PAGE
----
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Nara-shi, Japan

Kobayashi K.,Kyoto University | Akada M.,Kyushu National Museum | Torigoe T.,Nara National Museum | Imazu S.,Kyushu National Museum | Sugiyama J.,Kyoto University
Journal of Wood Science | Year: 2015

The identification of wood species used in the cultural artifacts is important in terms of their preservation and inheritance. However, a nondestructive method is required, and wood samples must be partly cut off in conventional methods such as microscopy. In this study, we constructed a novel system for wood identification using image recognition of X-ray computed tomography images of eight major species used in Japanese wooden sculptures. Texture analyses of the computed tomography images were carried out using the gray-level co-occurrence matrix, from which 15 textural features were calculated. The k-nearest-neighbor algorithm combined with cross validation was applied for classification and evaluation of the system. Input datasets with a variation in image qualities (resolution, gray level, and image size) were investigated using this novel system, and the accuracy was greater than 98 % when the input images had a certain quality level. Although there are still technical problems to be overcome, progress in the development of automated identification is extremely encouraging in that such an approach has the potential to make a valuable contribution in adding scientific species notion to the artifacts; otherwise, only the literal documents are available. © 2015 The Author(s)

Himmi S.K.,Kyoto University | Himmi S.K.,Indonesian Institute of Sciences | Yoshimura T.,Kyoto University | Yanase Y.,Kyoto University | And 3 more authors.
Journal of Wood Science | Year: 2014

The nesting biology of the drywood termite, Incisitermes minor, is poorly understood. To date, no published data are available regarding the in situ nest-gallery development of I. minor. Three naturally infested Sitka spruce (Picea sitchensis Bong. Carriere) timbers were analyzed by X-ray computer tomography to observe the structure of the first royal chamber and the termite's nest-founding behavior. One timber was infested by a group of termites which emerged from their natal nest. The other two timbers were infested by dealate reproductives from the nuptial flight. The study revealed that the drywood termite engages in outside foraging activity and has great foraging flexibility. Computer tomographic images also revealed that I. minor reproductives showed anatomical selectivity in their nest-founding activity. The structure of the initial royal chambers varied to follow the anatomical texture of the timbers, which resembled either a European pear shape or a cashew nut shape. © 2014 The Japan Wood Research Society.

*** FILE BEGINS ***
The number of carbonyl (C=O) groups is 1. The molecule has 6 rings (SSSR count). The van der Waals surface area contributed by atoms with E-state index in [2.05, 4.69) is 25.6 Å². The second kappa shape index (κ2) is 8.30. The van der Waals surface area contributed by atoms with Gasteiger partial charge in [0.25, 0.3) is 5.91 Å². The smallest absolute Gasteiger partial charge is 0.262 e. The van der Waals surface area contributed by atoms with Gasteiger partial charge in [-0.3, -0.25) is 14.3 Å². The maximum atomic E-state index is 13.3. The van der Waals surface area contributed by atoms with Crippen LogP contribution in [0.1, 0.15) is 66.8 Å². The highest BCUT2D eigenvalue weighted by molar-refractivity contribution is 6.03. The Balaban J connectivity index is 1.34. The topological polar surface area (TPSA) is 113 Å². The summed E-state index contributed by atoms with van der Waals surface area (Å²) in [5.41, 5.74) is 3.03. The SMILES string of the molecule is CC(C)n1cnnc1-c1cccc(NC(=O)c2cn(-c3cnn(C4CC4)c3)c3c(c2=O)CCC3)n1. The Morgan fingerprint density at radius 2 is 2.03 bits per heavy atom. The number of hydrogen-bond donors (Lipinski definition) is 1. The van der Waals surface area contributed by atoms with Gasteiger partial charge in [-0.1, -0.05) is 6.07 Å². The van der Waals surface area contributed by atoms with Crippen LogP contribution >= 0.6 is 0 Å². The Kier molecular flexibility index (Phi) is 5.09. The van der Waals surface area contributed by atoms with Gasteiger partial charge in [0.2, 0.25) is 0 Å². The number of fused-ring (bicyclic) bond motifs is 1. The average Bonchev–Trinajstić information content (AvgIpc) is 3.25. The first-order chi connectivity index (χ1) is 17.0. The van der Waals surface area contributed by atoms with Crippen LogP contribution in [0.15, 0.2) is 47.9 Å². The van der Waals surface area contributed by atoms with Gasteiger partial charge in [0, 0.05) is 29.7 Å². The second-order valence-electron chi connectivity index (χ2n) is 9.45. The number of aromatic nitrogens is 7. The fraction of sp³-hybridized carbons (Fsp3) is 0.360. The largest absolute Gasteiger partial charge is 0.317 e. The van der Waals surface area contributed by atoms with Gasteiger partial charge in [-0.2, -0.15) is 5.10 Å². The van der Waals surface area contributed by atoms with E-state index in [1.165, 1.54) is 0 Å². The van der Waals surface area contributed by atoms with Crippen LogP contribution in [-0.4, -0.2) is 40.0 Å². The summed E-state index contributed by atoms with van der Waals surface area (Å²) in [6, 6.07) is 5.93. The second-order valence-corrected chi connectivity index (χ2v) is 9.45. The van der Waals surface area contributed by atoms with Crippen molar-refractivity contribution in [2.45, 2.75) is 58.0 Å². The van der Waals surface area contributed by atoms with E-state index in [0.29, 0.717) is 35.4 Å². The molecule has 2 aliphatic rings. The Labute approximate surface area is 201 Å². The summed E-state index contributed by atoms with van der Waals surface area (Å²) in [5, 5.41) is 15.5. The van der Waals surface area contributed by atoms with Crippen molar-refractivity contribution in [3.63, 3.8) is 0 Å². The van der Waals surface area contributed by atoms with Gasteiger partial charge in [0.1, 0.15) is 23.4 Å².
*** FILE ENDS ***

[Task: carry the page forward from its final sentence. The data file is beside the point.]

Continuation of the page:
Himmi S.K.,Kyoto University | Himmi S.K.,Indonesian Institute of Sciences | Yoshimura T.,Kyoto University | Yanase Y.,Kyoto University | And 3 more authors.
Wood Science and Technology | Year: 2016

Termite nest architecture has important biological attributes, as the whole structure represents a morphological expression of the sum of behavioral patterns which relate to a better understanding of their feeding ecology. The nest-gallery system of the western drywood termite, Incisitermes minor, inside naturally infested wood was visualized by X-ray computed tomography. Drywood termites are considered one-piece nesters; therefore, studying the anatomical properties of wood could increase the insight into those factors that influence the mechanisms used when the nest-gallery system is established. The interactions between the I. minor colony and environment, represented by the wood’s anatomical properties of fibers and growth rings, generate a distinctive and unique foraging pattern, which lead to selective excavation of the nest-gallery system. The results indicated that drywood termites exhibited continual adaptation to their environment as well as self-organization, similar traits of foraging and nesting biology can also be found in intermediate and separate nesters, however, at a different ecological scale. © 2016 Springer-Verlag Berlin Heidelberg

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